Devout Muslim Poutouochi vows to show real strength after religious sacrifice
Tricia Robredo on Jul 17, 2015 07:45 PM
The biggest challenge for me as a rookie is to confront and face all the greatest players. I’ve seen the big guys of the other schools and they’re really good. I have to match them and maybe dominate them -- Abdoul Poutouochi
Jose Rizal University import Abdoul Poutouochi sparked a plug and led the Bombers to a 67-47 win over the Emilio Aguinaldo College Generals on Friday.
However, he’s been quite inconsistent since the 91st NCAA started.
Aside from those rookie jitters, Abdoul shared that the difficulty may also be partly due to religious obligations.
Being a devout Muslim, he’s been practicing Ramadan for as long as he could remember.
“But it’s not easy (when you’re an athlete) in the Philippines. It was hard for me to run fast and jump, most especially. It’s hot, you don’t have water and you don’t have anything but you still give your 100%,” he said.
To go through the ritual despite the athletic demands was a personal choice, which is why Abdoul never expected to be excused from training like the rest of his teammates. But even if he asked, Coach probably won’t allow it anyway.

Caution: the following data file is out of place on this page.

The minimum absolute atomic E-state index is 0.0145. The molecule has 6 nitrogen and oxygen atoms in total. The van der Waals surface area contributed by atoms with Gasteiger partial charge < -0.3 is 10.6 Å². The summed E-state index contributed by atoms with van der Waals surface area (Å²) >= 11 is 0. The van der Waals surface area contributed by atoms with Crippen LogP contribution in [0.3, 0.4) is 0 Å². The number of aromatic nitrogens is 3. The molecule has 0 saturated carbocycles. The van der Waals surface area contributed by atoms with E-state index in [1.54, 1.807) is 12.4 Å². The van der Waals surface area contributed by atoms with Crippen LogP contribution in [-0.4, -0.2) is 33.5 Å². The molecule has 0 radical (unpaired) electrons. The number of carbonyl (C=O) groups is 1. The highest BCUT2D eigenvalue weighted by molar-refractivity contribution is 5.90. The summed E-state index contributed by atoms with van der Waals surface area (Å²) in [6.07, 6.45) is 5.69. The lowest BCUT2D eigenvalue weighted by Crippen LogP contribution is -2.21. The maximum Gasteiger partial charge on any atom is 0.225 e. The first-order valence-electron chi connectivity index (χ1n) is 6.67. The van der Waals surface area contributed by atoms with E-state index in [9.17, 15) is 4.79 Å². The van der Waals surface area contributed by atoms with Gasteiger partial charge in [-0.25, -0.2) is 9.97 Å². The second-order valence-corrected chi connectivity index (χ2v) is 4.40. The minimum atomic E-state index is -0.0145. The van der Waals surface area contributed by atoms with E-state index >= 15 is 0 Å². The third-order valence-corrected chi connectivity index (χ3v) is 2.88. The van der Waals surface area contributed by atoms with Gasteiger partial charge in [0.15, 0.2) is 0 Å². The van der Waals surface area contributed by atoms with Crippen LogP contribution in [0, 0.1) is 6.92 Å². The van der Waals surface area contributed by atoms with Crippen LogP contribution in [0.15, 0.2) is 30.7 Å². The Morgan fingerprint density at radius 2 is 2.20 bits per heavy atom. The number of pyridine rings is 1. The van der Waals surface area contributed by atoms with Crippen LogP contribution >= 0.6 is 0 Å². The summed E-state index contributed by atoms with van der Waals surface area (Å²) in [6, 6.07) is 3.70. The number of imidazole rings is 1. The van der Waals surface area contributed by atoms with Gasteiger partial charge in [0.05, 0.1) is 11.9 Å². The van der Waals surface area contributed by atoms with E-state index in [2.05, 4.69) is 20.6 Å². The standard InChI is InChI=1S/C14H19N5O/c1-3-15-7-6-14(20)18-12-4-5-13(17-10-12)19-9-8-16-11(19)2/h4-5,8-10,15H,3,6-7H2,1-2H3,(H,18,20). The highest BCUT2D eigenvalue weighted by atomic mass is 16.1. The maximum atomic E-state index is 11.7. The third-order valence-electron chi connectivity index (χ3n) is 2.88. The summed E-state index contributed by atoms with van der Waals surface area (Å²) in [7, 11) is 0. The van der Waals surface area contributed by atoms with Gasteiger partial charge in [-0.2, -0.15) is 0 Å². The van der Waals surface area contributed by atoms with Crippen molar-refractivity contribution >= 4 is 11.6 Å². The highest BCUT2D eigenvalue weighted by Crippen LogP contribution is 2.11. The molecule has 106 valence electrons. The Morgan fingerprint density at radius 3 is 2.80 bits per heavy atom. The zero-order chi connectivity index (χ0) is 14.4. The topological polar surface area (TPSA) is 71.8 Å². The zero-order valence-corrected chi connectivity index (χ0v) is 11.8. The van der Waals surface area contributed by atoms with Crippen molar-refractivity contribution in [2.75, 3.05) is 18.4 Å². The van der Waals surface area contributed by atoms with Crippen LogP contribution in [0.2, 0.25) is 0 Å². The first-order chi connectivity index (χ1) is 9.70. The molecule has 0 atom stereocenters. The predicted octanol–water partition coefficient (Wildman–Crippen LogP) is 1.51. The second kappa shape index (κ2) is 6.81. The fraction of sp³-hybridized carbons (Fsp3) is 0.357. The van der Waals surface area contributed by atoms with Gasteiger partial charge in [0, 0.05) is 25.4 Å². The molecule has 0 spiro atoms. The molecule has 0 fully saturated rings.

“There is no such thing as excuses with coach. He really pushes all of us, and together we work with his vision,” said the big man.
The added motivation to power through despite the circumstances is also from the JRU community that comes out to support their team each match. Abdoul shared that the crowd is always a factor for him when it comes to games, whether positive or negative.
“Sometimes they can be a distraction but sometimes they can give you the boost.”
Isolating them and focusing on the game instead is still something he admittedly has to learn.
Now that he’s starting to gain back his energy (and finally eat normally again), Abdoul Poutouochi vows to work more on his athleticism to be able to fair better in the physicality of the league.
“The biggest challenge for me as a rookie is to confront and face all the greatest players. I’ve seen the big guys of the other schools and they’re really good. I have to match them and maybe dominate them,” he added. “That’s an obligation if you want to win.”
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